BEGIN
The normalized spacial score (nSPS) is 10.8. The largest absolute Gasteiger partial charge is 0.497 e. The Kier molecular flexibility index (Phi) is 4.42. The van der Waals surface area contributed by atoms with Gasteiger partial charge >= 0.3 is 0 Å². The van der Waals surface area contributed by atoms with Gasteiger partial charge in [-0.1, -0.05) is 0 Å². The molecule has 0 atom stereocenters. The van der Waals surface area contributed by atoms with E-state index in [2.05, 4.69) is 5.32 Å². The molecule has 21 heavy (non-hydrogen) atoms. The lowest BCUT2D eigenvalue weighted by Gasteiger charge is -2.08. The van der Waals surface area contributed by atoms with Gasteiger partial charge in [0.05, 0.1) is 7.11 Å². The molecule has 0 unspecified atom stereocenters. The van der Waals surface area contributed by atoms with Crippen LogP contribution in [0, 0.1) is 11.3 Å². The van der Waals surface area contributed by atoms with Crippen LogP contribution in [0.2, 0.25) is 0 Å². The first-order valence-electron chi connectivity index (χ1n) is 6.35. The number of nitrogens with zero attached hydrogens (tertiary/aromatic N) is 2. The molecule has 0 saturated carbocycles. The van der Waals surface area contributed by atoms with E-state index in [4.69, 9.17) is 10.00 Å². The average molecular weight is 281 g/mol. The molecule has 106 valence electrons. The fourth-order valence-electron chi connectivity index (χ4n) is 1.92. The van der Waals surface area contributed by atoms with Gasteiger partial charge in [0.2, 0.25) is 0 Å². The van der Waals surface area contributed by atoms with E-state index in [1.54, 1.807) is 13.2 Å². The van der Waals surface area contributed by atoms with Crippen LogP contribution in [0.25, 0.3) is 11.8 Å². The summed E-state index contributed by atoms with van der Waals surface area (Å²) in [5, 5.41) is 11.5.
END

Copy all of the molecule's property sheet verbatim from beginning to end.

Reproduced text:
The normalized spacial score (nSPS) is 10.8. The largest absolute Gasteiger partial charge is 0.497 e. The Kier molecular flexibility index (Phi) is 4.42. The van der Waals surface area contributed by atoms with Gasteiger partial charge >= 0.3 is 0 Å². The van der Waals surface area contributed by atoms with Gasteiger partial charge in [-0.1, -0.05) is 0 Å². The molecule has 0 atom stereocenters. The van der Waals surface area contributed by atoms with E-state index in [2.05, 4.69) is 5.32 Å². The molecule has 21 heavy (non-hydrogen) atoms. The lowest BCUT2D eigenvalue weighted by Gasteiger charge is -2.08. The van der Waals surface area contributed by atoms with Gasteiger partial charge in [0.05, 0.1) is 7.11 Å². The molecule has 0 unspecified atom stereocenters. The van der Waals surface area contributed by atoms with Crippen LogP contribution in [0, 0.1) is 11.3 Å². The van der Waals surface area contributed by atoms with Crippen LogP contribution in [0.2, 0.25) is 0 Å². The first-order valence-electron chi connectivity index (χ1n) is 6.35. The number of nitrogens with zero attached hydrogens (tertiary/aromatic N) is 2. The molecule has 0 saturated carbocycles. The van der Waals surface area contributed by atoms with E-state index in [4.69, 9.17) is 10.00 Å². The average molecular weight is 281 g/mol. The molecule has 106 valence electrons. The fourth-order valence-electron chi connectivity index (χ4n) is 1.92. The van der Waals surface area contributed by atoms with Gasteiger partial charge in [0.2, 0.25) is 0 Å². The van der Waals surface area contributed by atoms with E-state index in [1.54, 1.807) is 13.2 Å². The van der Waals surface area contributed by atoms with Crippen LogP contribution in [0.25, 0.3) is 11.8 Å². The summed E-state index contributed by atoms with van der Waals surface area (Å²) in [5, 5.41) is 11.5.